If you haven’t heard yet or can’t figure it out from that clever title, it’s the 100th anniversary for the National Park system. They are hosting some events in various parks across the United States, including free park admission to all parks from August 25th to August 28th.
The National Park System is an amazing organization that protects and shares America’s wild places, cultural landmarks, and so much more. It includes a giant 412 protected areas, and was created on August 25, 1916. In 2015, a total of 307,247,252 people visited our parks. Although often access to such things are taken for granted, they are a treasure we should certainly celebrate. These parks take hard work, money, and many volunteers and philanthropists to endure.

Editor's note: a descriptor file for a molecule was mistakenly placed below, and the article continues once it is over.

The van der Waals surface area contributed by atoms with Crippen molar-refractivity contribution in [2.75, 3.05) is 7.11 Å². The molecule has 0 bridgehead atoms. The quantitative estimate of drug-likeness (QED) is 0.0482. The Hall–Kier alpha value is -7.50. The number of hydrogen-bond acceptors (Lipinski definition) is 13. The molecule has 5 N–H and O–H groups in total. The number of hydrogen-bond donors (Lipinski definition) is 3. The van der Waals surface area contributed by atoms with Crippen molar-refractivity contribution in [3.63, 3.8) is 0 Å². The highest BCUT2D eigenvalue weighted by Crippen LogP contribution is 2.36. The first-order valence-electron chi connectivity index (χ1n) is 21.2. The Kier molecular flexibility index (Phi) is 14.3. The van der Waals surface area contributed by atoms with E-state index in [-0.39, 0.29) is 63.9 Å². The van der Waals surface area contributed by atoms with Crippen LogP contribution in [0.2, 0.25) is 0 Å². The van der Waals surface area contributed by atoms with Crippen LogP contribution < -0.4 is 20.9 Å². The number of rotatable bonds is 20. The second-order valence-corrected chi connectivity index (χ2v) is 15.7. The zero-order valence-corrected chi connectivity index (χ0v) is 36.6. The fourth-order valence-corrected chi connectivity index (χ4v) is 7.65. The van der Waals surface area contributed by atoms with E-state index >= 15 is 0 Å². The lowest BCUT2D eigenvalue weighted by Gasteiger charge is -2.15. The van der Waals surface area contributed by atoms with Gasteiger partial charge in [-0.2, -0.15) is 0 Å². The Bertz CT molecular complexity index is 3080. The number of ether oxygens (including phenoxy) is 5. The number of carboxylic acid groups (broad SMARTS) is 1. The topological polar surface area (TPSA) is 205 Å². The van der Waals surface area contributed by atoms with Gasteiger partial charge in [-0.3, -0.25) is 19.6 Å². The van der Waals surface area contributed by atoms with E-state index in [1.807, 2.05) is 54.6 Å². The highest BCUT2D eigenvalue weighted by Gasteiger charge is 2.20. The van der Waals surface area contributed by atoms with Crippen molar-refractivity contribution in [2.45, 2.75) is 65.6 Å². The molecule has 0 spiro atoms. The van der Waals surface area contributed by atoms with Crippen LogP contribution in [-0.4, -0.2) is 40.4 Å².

This Is #MyParkStory
If you scroll through some of the top outdoor brands, top travelers, top photographers or any well-known content creators for anything outdoors on the internet, you’ll soon pick up an idea of some of the most beautiful and memorizing National Parks there are. If you were to turn to page 33 of National Park System magazine from April, you’d see an article called “Your Park Stories” that speaks of inspiring personal tales. These are the ways how I’ve learned about places like Zion, Acadia, Denali or my latest trip: the White Mountains in New Hampshire.
Except there is a common denominator among these parks: the size. These are the big dogs. These are the parks that make for stunning photos and wistful adventures. We follow along in a daydream as we read in awe of their lovely stories. But somewhere along the lines other, smaller parks get left behind.